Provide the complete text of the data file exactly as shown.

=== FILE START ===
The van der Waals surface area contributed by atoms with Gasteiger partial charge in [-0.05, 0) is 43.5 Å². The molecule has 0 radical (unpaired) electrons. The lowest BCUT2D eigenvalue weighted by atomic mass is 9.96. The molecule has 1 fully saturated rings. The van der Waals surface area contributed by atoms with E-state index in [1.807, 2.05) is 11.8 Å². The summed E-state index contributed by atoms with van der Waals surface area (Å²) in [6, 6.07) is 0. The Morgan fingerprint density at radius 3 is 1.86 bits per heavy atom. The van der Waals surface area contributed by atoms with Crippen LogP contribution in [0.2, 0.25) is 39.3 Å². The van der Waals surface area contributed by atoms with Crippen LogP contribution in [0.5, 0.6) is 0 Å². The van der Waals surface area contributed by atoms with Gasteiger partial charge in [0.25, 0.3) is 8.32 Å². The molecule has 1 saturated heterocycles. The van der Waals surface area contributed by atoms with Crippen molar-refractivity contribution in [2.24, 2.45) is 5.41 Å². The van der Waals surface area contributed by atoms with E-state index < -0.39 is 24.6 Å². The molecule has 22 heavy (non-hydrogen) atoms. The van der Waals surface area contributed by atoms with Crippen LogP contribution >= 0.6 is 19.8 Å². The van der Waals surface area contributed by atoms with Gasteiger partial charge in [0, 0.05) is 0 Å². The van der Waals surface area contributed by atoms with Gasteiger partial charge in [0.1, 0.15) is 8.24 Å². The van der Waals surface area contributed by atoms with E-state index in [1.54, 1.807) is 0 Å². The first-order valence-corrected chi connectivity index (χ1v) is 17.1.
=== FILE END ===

The van der Waals surface area contributed by atoms with Gasteiger partial charge in [-0.05, 0) is 43.5 Å². The molecule has 0 radical (unpaired) electrons. The lowest BCUT2D eigenvalue weighted by atomic mass is 9.96. The molecule has 1 fully saturated rings. The van der Waals surface area contributed by atoms with E-state index in [1.807, 2.05) is 11.8 Å². The summed E-state index contributed by atoms with van der Waals surface area (Å²) in [6, 6.07) is 0. The Morgan fingerprint density at radius 3 is 1.86 bits per heavy atom. The van der Waals surface area contributed by atoms with Crippen LogP contribution in [0.2, 0.25) is 39.3 Å². The van der Waals surface area contributed by atoms with Crippen LogP contribution in [0.5, 0.6) is 0 Å². The van der Waals surface area contributed by atoms with Gasteiger partial charge in [0.25, 0.3) is 8.32 Å². The molecule has 1 saturated heterocycles. The van der Waals surface area contributed by atoms with Crippen molar-refractivity contribution in [2.24, 2.45) is 5.41 Å². The van der Waals surface area contributed by atoms with E-state index < -0.39 is 24.6 Å². The molecule has 22 heavy (non-hydrogen) atoms. The van der Waals surface area contributed by atoms with Crippen LogP contribution >= 0.6 is 19.8 Å². The van der Waals surface area contributed by atoms with Gasteiger partial charge in [0, 0.05) is 0 Å². The van der Waals surface area contributed by atoms with Gasteiger partial charge in [0.1, 0.15) is 8.24 Å². The van der Waals surface area contributed by atoms with E-state index in [1.54, 1.807) is 0 Å². The first-order valence-corrected chi connectivity index (χ1v) is 17.1.